Kylian Mbappe has stressed that the disappointment of missing a penalty at Euro 2020 was not behind his decision to contemplate international retirement, but rather the racist abuse that came along with it.
The president of the French Football Federation, Noel Le Graet, recently revealed that Mbappe considered walking away from Les Bleus because he didn't feel protected from 'criticism on social media', later suggesting the forward's feelings stemmed from frustration towards France's elimination from the tournament.
Mbappe has since taken to Twitter to insist that the outcome of the game - the PSG forward missed the decisive penalty as France fell to Switzerland in the round of 16 - had absolutely nothing to do with his actions.
"Yes, well, I explained to him clearly that it was in relation to racism and not the penalty," Mbappe said of Le Graet's words. "But he considered that there had been no racism..."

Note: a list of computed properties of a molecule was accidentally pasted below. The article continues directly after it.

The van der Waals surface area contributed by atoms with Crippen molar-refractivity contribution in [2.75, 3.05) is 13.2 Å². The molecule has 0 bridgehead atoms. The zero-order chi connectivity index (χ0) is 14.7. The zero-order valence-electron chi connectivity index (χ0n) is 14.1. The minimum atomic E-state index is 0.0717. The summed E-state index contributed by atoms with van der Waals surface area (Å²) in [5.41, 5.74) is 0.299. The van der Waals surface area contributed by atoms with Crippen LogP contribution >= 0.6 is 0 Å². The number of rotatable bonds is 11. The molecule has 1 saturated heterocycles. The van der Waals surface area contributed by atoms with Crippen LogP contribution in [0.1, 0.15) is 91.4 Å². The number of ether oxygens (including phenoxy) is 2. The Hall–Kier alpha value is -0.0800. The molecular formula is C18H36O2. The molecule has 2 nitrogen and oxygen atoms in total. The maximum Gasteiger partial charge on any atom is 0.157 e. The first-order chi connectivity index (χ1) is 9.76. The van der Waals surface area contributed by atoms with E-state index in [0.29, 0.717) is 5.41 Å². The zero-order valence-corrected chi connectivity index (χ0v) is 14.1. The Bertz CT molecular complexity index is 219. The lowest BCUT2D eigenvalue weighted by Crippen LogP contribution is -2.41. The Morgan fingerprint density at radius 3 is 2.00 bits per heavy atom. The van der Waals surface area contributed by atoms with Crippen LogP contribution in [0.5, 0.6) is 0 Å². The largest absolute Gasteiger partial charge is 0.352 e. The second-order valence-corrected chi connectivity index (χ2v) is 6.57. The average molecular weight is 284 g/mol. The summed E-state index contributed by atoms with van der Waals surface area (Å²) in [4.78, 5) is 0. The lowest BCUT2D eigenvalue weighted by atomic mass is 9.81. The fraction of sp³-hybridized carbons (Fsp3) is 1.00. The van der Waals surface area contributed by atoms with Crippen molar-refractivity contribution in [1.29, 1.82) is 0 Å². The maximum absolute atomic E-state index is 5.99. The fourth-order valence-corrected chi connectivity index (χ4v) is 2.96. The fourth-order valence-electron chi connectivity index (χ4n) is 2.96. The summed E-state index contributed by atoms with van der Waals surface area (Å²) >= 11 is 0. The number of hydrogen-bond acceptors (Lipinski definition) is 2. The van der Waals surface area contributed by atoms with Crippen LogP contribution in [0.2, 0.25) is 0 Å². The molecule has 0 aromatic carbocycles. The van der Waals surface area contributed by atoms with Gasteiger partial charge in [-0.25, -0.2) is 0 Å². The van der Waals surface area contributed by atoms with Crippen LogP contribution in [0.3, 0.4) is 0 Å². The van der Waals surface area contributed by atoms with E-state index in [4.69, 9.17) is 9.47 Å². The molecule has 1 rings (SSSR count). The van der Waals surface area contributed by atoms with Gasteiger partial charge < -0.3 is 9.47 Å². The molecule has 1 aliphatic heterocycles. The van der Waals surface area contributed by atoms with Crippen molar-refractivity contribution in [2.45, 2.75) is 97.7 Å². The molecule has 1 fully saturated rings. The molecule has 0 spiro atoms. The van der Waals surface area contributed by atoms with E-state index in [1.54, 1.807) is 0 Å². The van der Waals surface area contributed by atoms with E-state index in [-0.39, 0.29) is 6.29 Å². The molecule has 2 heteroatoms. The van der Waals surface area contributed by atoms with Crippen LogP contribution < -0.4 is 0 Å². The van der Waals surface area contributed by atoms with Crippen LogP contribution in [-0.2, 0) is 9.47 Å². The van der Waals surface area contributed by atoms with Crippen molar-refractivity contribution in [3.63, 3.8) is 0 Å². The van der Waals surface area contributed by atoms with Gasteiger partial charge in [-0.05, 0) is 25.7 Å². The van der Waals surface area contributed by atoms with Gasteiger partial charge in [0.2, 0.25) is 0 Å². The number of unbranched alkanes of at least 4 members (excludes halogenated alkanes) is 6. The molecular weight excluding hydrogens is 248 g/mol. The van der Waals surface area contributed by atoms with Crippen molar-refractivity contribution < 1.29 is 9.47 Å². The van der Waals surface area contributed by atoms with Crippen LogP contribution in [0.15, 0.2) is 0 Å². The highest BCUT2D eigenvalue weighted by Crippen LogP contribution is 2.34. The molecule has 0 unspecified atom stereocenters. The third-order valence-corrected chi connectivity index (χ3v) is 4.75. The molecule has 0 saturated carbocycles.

Le Graet has attracted criticism for several comments he has made in the past, including a claim from 2020 that racism in football 'does not exist'.
"Racism in France...in a whole match there may be some discrepancies, but we have less than 1% of difficulties today," Le Graet told BFM.
"When a black guy, forgive me, scores a goal, the whole stadium is standing. So quite frankly, the phenomenon of racism in sport, and in football in particular, does not exist, or [it is] little."
Le Graet has also publicly questioned the FFF's ruling that matches can be temporarily halted by referees if any homophobic chants or banners are spotted in the crowd, insisting he did not want to be 'held hostage' by homophobia.